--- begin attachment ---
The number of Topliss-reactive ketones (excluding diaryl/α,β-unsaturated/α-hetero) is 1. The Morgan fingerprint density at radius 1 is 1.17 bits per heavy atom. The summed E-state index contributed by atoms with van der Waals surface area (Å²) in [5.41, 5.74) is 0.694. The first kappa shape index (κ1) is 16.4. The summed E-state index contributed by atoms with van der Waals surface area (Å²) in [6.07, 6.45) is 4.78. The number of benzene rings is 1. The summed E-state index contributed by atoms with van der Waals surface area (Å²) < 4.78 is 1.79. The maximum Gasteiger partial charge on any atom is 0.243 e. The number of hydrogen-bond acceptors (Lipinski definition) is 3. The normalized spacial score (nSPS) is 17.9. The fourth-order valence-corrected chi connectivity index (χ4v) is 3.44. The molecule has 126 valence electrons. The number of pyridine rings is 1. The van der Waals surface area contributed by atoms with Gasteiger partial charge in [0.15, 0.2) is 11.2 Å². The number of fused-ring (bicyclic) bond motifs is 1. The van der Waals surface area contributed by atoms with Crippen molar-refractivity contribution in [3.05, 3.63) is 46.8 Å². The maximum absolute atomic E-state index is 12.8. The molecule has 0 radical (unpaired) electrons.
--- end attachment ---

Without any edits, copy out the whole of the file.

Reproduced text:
The number of Topliss-reactive ketones (excluding diaryl/α,β-unsaturated/α-hetero) is 1. The Morgan fingerprint density at radius 1 is 1.17 bits per heavy atom. The summed E-state index contributed by atoms with van der Waals surface area (Å²) in [5.41, 5.74) is 0.694. The first kappa shape index (κ1) is 16.4. The summed E-state index contributed by atoms with van der Waals surface area (Å²) in [6.07, 6.45) is 4.78. The number of benzene rings is 1. The summed E-state index contributed by atoms with van der Waals surface area (Å²) < 4.78 is 1.79. The maximum Gasteiger partial charge on any atom is 0.243 e. The number of hydrogen-bond acceptors (Lipinski definition) is 3. The normalized spacial score (nSPS) is 17.9. The fourth-order valence-corrected chi connectivity index (χ4v) is 3.44. The molecule has 126 valence electrons. The number of pyridine rings is 1. The van der Waals surface area contributed by atoms with Gasteiger partial charge in [0.15, 0.2) is 11.2 Å². The number of fused-ring (bicyclic) bond motifs is 1. The van der Waals surface area contributed by atoms with Crippen molar-refractivity contribution in [3.05, 3.63) is 46.8 Å². The maximum absolute atomic E-state index is 12.8. The molecule has 0 radical (unpaired) electrons.